One of the most important tasks facing a stepfamily is determining what role thestepparent will play and when he or she will begin playing that role. In general, effective stepparents develop their role gradually. Children and biological parents adjust best when they are involved in the shaping of this role. Stepparents are most effective when the role they play is a natural one for them, utilizing their strengths and gifts in the family.
Below are some guidelines that we have gleaned from listening to other step couples and from the wisdom of those involved in stepfamily ministry. Use this list as your family hammers out an effective stepparent role.
Stepparents enter the family with very little status compared to the biological parent. This status grows gradually as the child begins to view the stepparent as someone who can be trusted. Spouse and kids do better if you are sensitive to the needs of the children. The best approach to take early on is to ‘hang around’ and observe the children. Stepfamily expert Ron Deal suggests that the most effective first role should be that of monitor, someone who watches but does not become too involved, too soon. Let the children relax and feel safe when you are there. Keep your agenda simple — “I’m here to be your friend.”
Timing is everything
Resist the temptation to parent too soon, no matter what your spouse says or does. Your effectiveness as a parental figure is in direct proportion to the quality of the relationship you have developed with the child. Instant parenting is a myth. Give yourself and your stepchildren time. Being patient and allowing a role to develop gradually is one of the hardest but most important things a step parent will do. Generally speaking, the younger the child, the more readily the stepparent is accepted.
Do not usurp or compete with the parental role of the same sex parent
Children need acknowledgement of their special relationship to the absent parent, whether that parent is dead or alive, loving or abusive. Pressure to abandon, to demean, or to ignore the existence of a parent places the child in an intense loyalty bind that will inhibit his or her ability to form a relationship with the new stepparent. You are not there to replace the non-custodial or absent parent. Find a role that complements the role of the same-sex biological parent. Don’t attempt to exclude them from important events in their child’s life.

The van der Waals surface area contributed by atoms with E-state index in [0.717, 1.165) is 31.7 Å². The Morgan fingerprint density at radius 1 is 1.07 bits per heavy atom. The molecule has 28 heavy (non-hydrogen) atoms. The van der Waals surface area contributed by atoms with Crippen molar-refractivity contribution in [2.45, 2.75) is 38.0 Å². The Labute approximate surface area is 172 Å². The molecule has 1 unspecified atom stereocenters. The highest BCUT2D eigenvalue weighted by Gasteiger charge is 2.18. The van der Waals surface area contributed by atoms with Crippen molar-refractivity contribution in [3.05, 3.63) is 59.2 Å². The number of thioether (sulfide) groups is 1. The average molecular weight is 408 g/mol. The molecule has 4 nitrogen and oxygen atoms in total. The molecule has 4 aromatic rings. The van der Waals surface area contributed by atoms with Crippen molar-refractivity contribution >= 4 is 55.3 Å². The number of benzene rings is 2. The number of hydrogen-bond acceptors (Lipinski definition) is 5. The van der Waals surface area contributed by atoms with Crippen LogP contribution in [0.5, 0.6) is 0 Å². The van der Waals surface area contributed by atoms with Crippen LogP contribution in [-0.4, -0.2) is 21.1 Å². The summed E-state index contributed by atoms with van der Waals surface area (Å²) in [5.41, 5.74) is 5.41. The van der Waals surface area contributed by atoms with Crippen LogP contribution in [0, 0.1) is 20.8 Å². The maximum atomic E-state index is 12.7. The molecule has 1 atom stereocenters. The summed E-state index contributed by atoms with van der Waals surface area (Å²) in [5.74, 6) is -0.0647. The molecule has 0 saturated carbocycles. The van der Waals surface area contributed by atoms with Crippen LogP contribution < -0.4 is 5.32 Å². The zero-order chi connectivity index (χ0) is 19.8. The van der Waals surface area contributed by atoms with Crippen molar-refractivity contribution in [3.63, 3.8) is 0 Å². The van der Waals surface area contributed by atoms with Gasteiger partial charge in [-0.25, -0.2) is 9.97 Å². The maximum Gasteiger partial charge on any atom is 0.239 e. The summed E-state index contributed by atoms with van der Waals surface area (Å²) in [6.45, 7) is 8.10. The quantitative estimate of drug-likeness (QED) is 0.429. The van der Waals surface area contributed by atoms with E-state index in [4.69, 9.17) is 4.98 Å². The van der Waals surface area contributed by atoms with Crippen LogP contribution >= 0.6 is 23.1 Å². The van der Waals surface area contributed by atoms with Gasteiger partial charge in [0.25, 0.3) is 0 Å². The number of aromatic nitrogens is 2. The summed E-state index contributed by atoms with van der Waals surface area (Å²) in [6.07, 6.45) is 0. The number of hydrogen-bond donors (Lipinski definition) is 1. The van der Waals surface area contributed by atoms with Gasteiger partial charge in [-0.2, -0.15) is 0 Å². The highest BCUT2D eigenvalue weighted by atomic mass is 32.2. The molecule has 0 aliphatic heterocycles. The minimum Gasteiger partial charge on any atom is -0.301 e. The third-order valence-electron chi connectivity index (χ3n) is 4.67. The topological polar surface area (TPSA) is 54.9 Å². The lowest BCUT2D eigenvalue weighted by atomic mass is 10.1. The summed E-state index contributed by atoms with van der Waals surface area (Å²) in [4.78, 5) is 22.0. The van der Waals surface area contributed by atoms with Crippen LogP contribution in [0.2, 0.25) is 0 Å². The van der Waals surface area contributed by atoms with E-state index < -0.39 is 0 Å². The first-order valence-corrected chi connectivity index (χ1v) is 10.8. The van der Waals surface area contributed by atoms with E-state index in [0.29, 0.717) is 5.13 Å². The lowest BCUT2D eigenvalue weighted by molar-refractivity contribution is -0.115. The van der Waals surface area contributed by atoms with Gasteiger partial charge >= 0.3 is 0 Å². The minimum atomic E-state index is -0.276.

Support the role of the biological parent
Stepparents should find a role that compliments the biological parent. They can become a neutral sounding board for their spouse, for example, someone who listens to their frustration about the children without criticism. They can also provide input and observation to the biological parent. Sometimes a step parent will spot problems that the biological parent is not ready to acknowledge or deal with. In such cases, the stepparent must give the parent time to move through the issues. Forcing views on the biological parent or openly disagreeing with them will inevitably bring conflict.Get ‘buy-in’ from the biological parent.
Developing an effective stepparent role is not the individual task of the step parent, but a task of the entire family. This is a key task for the biological parent, who must assume leadership in the development and implementation of the step parent role. Effective step parenting is not simply an extra activity that takes place in an unused corner of the family. It is critical for the new family’s survival. The biological parent must pass on the parenting role to the stepparent in front of the children. Be sure your role has your spouse’s blessing.